Assessment of tissue repair in full thickness chondral defects in the rabbit using magnetic resonance imaging transverse relaxation measurements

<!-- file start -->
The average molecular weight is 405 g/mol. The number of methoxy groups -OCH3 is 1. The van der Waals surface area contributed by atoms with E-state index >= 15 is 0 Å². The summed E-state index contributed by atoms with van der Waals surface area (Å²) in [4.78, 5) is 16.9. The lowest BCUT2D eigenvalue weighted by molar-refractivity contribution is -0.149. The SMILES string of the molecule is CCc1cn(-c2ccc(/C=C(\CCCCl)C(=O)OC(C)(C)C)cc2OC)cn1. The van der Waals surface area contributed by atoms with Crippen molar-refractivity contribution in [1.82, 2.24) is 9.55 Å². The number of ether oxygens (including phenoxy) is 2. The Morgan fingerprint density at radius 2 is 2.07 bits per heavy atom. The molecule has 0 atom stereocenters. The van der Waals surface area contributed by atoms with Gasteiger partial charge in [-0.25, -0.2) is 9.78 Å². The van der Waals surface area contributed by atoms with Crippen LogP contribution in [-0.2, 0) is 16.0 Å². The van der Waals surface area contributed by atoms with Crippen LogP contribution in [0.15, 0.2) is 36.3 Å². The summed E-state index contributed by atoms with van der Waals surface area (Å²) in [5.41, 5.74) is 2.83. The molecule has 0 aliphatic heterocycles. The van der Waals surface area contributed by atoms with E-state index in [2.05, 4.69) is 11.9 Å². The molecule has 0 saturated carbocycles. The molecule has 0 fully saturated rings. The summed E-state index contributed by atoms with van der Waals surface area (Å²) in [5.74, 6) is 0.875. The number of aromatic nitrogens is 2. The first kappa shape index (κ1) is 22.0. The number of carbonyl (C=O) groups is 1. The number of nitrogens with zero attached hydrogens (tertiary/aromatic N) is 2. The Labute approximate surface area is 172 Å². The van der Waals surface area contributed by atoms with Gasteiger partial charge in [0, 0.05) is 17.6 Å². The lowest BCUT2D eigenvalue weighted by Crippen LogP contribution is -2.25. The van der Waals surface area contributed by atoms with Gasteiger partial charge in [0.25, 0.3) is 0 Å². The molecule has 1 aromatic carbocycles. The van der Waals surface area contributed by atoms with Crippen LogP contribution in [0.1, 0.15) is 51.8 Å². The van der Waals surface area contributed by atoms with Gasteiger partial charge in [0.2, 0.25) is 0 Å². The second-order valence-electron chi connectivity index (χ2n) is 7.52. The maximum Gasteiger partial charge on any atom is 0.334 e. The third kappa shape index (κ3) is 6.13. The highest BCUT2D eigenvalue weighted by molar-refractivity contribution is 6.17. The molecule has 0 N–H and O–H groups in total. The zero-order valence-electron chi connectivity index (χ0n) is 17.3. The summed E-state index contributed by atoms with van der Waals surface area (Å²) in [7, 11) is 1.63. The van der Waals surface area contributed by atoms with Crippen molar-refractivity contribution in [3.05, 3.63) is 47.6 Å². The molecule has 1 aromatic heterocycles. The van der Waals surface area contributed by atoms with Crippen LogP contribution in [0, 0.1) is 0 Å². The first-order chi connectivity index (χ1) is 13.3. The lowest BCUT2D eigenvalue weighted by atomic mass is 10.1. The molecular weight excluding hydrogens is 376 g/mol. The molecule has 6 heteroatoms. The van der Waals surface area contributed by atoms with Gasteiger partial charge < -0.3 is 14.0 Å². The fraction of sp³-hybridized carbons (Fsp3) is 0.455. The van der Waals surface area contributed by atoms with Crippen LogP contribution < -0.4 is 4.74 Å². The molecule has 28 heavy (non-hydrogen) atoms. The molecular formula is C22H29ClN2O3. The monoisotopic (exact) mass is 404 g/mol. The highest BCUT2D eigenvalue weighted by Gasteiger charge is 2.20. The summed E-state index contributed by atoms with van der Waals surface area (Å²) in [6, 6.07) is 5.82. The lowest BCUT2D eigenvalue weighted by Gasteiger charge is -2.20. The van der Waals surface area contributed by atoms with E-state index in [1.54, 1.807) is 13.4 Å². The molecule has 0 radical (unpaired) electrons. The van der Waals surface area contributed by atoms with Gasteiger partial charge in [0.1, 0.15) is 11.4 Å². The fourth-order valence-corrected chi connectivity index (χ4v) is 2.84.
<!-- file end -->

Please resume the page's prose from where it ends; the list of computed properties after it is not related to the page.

The purpose of this study was to determine if the noninvasive and nondestructive technique of magnetic resonance imaging could be used to quantify the amount of repair tissue that fills surgically-induced chondral defects in the rabbit. Sixteen 4-mm diameter full-thickness chondral defects were created. A photopolymerizable hydrogel was used to seal the defects as a treatment modality. At 5 weeks, the animals were sacrificed and the distal femur was subjected to MRI analyses at high field (9.4 T). The transverse relaxation time (T(2)) in each defect was measured. Histology and histomorphometric analysis were used to quantify the amount of repair tissue that filled each defect. The relationship between T(2) and percent tissue fill was found to fit well to a negatively sloped, linear model. The linear (Pearson's product-moment) correlation coefficient was found to be r = -0.82 and the associated coefficient of determination was r(2) = 0.67. This correlation suggests that the MRI parameter T(2) can be used to track changes in the amount of repair tissue that fills cartilage defects. This would be especially useful in in vivo cartilage tissue engineering studies that attempt to determine optimal biomaterials for scaffold design.
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